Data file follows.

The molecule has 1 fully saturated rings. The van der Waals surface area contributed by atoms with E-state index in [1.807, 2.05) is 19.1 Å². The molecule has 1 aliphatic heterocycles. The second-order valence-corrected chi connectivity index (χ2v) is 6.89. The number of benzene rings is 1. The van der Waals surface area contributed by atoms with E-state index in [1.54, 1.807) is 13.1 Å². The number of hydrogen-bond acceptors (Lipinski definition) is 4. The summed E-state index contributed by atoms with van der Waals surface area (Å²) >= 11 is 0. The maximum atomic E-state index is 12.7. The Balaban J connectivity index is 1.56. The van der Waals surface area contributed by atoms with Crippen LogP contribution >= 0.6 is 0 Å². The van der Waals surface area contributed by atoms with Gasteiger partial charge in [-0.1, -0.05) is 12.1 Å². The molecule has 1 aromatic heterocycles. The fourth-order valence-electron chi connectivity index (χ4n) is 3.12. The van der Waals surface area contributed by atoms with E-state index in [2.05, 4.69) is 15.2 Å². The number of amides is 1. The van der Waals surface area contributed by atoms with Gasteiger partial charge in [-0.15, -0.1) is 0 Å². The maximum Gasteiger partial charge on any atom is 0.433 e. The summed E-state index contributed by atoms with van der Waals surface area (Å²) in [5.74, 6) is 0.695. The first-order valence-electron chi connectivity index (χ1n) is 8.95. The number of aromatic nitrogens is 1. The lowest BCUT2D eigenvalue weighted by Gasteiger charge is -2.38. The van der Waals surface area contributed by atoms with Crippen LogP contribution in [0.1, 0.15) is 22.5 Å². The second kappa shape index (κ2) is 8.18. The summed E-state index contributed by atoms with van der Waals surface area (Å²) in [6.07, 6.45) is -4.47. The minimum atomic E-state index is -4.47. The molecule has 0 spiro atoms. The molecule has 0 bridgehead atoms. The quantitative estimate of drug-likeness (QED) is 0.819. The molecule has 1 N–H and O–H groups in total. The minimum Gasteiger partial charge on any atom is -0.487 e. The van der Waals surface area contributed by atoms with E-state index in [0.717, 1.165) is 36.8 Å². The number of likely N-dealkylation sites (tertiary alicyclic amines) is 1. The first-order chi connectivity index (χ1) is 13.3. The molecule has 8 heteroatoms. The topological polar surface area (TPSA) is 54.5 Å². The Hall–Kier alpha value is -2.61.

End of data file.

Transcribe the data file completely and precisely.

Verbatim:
The molecule has 1 fully saturated rings. The van der Waals surface area contributed by atoms with E-state index in [1.807, 2.05) is 19.1 Å². The molecule has 1 aliphatic heterocycles. The second-order valence-corrected chi connectivity index (χ2v) is 6.89. The number of benzene rings is 1. The van der Waals surface area contributed by atoms with E-state index in [1.54, 1.807) is 13.1 Å². The number of hydrogen-bond acceptors (Lipinski definition) is 4. The summed E-state index contributed by atoms with van der Waals surface area (Å²) >= 11 is 0. The maximum atomic E-state index is 12.7. The Balaban J connectivity index is 1.56. The van der Waals surface area contributed by atoms with Crippen LogP contribution >= 0.6 is 0 Å². The van der Waals surface area contributed by atoms with Gasteiger partial charge in [-0.1, -0.05) is 12.1 Å². The molecule has 1 aromatic heterocycles. The fourth-order valence-electron chi connectivity index (χ4n) is 3.12. The van der Waals surface area contributed by atoms with E-state index in [2.05, 4.69) is 15.2 Å². The number of amides is 1. The van der Waals surface area contributed by atoms with Gasteiger partial charge in [-0.15, -0.1) is 0 Å². The maximum Gasteiger partial charge on any atom is 0.433 e. The summed E-state index contributed by atoms with van der Waals surface area (Å²) in [5.74, 6) is 0.695. The first-order valence-electron chi connectivity index (χ1n) is 8.95. The number of aromatic nitrogens is 1. The lowest BCUT2D eigenvalue weighted by Gasteiger charge is -2.38. The van der Waals surface area contributed by atoms with Crippen LogP contribution in [0.1, 0.15) is 22.5 Å². The second kappa shape index (κ2) is 8.18. The summed E-state index contributed by atoms with van der Waals surface area (Å²) in [6.07, 6.45) is -4.47. The minimum atomic E-state index is -4.47. The molecule has 0 spiro atoms. The molecule has 0 bridgehead atoms. The quantitative estimate of drug-likeness (QED) is 0.819. The molecule has 1 N–H and O–H groups in total. The minimum Gasteiger partial charge on any atom is -0.487 e. The van der Waals surface area contributed by atoms with E-state index in [0.717, 1.165) is 36.8 Å². The number of likely N-dealkylation sites (tertiary alicyclic amines) is 1. The first-order chi connectivity index (χ1) is 13.3. The molecule has 8 heteroatoms. The topological polar surface area (TPSA) is 54.5 Å². The Hall–Kier alpha value is -2.61.